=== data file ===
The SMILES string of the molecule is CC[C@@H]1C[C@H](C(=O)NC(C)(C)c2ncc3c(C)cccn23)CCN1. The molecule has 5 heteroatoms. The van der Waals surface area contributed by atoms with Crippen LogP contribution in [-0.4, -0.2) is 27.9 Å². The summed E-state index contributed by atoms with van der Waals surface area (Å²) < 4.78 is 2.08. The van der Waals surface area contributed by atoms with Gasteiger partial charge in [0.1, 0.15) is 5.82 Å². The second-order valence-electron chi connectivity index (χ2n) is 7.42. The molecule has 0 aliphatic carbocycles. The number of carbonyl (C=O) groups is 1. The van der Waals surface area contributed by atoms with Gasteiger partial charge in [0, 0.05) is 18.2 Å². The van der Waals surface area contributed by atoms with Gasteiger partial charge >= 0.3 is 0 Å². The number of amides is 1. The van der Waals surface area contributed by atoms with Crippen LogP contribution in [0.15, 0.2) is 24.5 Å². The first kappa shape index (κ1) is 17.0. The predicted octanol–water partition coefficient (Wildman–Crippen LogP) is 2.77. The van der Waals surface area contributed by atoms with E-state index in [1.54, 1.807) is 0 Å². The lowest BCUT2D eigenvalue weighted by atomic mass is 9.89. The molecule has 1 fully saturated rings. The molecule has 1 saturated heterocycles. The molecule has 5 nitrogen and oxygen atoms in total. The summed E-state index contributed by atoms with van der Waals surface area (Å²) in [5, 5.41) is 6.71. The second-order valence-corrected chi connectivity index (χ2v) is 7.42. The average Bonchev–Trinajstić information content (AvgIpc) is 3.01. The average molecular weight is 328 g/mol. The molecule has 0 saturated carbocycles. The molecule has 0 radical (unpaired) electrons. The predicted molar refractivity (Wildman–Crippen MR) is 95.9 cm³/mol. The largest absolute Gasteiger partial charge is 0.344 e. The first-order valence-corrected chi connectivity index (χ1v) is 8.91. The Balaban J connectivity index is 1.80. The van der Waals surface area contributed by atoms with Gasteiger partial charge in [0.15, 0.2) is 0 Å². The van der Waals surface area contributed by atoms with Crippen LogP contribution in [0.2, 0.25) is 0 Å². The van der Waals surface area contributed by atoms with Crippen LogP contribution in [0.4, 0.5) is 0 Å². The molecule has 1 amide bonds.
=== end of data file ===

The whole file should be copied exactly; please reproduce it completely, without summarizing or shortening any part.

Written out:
The SMILES string of the molecule is CC[C@@H]1C[C@H](C(=O)NC(C)(C)c2ncc3c(C)cccn23)CCN1. The molecule has 5 heteroatoms. The van der Waals surface area contributed by atoms with Crippen LogP contribution in [-0.4, -0.2) is 27.9 Å². The summed E-state index contributed by atoms with van der Waals surface area (Å²) < 4.78 is 2.08. The van der Waals surface area contributed by atoms with Gasteiger partial charge in [0.1, 0.15) is 5.82 Å². The second-order valence-electron chi connectivity index (χ2n) is 7.42. The molecule has 0 aliphatic carbocycles. The number of carbonyl (C=O) groups is 1. The van der Waals surface area contributed by atoms with Gasteiger partial charge in [0, 0.05) is 18.2 Å². The van der Waals surface area contributed by atoms with Gasteiger partial charge >= 0.3 is 0 Å². The number of amides is 1. The van der Waals surface area contributed by atoms with Crippen LogP contribution in [0.15, 0.2) is 24.5 Å². The first kappa shape index (κ1) is 17.0. The predicted octanol–water partition coefficient (Wildman–Crippen LogP) is 2.77. The van der Waals surface area contributed by atoms with E-state index in [1.54, 1.807) is 0 Å². The lowest BCUT2D eigenvalue weighted by atomic mass is 9.89. The molecule has 1 fully saturated rings. The molecule has 1 saturated heterocycles. The molecule has 5 nitrogen and oxygen atoms in total. The summed E-state index contributed by atoms with van der Waals surface area (Å²) in [5, 5.41) is 6.71. The second-order valence-corrected chi connectivity index (χ2v) is 7.42. The average Bonchev–Trinajstić information content (AvgIpc) is 3.01. The average molecular weight is 328 g/mol. The molecule has 0 saturated carbocycles. The molecule has 0 radical (unpaired) electrons. The predicted molar refractivity (Wildman–Crippen MR) is 95.9 cm³/mol. The largest absolute Gasteiger partial charge is 0.344 e. The first-order valence-corrected chi connectivity index (χ1v) is 8.91. The Balaban J connectivity index is 1.80. The van der Waals surface area contributed by atoms with Gasteiger partial charge in [0.15, 0.2) is 0 Å². The van der Waals surface area contributed by atoms with Crippen LogP contribution in [0.2, 0.25) is 0 Å². The van der Waals surface area contributed by atoms with Crippen LogP contribution in [0.4, 0.5) is 0 Å². The molecule has 1 amide bonds.